The 1995 Election in Guatemala

Hartford Web Publishing is not the author of the documents in World History Archives and does not presume to validate their accuracy or authenticity nor to release their copyright.

Guatemala: A Test for Democratization
The Democracy Backgrounder, November 1995. In recent years, the previously prevalent concerns about military coups and fraudulent elections have been replaced by concerns about the high abstention rates. Despite an intensive civic education and get-out-the-vote campaign, only 46.5 percent of the registered voters cast ballots in Guatemala's recent presidential election on November 12 1995. Perspective of a U.S. NGO.
The FDNG is preparing to commemorate the October Revolution and the return of Jacobo Arbenz to his homeland
Press release of the Frente Democratico Nueva Guatemala (FDNG), 16 October 1995. The Frente Democratico Nueva Guatemala (FDNG) has decided to participate in the electoral process.
Peace Talks and Elections
By Peace Brigades International, October 1995. World Bank trying to steer the peace negotations between the government and guerillas by making loans conditional on their provisions. Also ASC effort to delay negotiations until military personnel and human rights abusers have had a chance to escape to the US. Looking forward to the election.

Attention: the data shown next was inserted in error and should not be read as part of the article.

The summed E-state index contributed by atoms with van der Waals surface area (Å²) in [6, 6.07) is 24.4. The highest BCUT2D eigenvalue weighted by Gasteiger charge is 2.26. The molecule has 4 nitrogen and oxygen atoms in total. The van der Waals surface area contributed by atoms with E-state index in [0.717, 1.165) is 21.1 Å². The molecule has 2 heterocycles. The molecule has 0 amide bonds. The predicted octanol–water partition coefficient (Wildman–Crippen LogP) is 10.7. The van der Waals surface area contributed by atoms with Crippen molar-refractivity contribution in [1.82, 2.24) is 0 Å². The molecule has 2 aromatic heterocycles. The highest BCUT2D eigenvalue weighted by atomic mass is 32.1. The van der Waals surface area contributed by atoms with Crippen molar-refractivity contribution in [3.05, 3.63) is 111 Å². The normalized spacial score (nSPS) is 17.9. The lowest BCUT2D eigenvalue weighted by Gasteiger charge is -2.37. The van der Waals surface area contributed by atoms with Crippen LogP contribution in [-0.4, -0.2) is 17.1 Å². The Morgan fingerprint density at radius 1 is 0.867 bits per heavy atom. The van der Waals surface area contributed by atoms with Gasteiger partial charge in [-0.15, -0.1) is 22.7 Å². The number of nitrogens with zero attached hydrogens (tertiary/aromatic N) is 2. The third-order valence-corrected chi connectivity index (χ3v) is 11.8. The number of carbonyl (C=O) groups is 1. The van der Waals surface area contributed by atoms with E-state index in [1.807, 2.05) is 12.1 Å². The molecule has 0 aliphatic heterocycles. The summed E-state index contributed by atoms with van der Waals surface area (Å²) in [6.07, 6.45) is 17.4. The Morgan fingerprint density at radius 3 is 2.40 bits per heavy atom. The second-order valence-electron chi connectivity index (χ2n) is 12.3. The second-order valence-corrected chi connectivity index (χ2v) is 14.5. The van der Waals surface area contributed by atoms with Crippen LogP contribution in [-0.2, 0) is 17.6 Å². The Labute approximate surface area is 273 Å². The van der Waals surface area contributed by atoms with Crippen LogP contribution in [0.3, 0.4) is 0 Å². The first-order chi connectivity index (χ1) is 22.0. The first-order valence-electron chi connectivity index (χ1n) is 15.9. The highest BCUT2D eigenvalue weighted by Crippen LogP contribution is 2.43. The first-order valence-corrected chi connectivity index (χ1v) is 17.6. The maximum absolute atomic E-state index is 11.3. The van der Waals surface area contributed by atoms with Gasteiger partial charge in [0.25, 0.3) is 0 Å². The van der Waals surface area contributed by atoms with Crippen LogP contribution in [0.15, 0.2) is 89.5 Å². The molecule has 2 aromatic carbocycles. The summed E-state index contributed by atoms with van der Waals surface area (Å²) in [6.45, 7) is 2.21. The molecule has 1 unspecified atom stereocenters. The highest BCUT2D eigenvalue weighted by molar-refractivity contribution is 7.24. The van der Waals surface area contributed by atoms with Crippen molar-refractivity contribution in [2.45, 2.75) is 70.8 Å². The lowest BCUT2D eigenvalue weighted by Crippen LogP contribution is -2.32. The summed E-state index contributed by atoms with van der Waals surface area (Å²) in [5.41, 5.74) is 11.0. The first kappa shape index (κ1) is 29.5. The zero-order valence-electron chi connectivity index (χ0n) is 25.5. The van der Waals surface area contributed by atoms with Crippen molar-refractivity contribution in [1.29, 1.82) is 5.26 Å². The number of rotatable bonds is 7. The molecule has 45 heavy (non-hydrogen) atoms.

Elections Special: Campaign in Final Stretch
From the Cerigua Weekly Briefs, 27 October 1995.
Swiss Election Observers' Report
Guatemala City, 6 November 1995. Preliminary report on eve of November 12th election.
FNDG leaders Threatened
By Guatemala Human Rights Commission, 8 November 1995. New Guatemala Democratic Front (FDNG) leaders reportedly threatened on eve of election.
Vote for the only democratic alternative
Press release by the Frente Democratico Nueva Guatemala, 10 November 1995.
The electoral process showed grave anomalies which have created serious doubts among the population
Press release by the Frente Democratico Nueva Guatemala, 16 November 1995.
PAN Wins, Democratic Left Makes Gains in Elections
From Cerigua Weekly Briefs, 16 November 1995.
Central America Update, 1–15 January 1996. Pro-business, conservative Alvaro Arzu Irigoyen of the National Advancement Party (PAN) is elected president. Popular concern for law and order. Low turnout and the stand of Catholic Church.
Supreme Electoral Tribunal
Press release of 17 November 1995. Official report on the November 12th election. Runoff is set for 7 January 1996. Neoliberal National Advancement Party's (PAN) Alvaro Arz won, but will have to face January runoff with far-right Guatemalan Republican Front's Alfonso Portillo.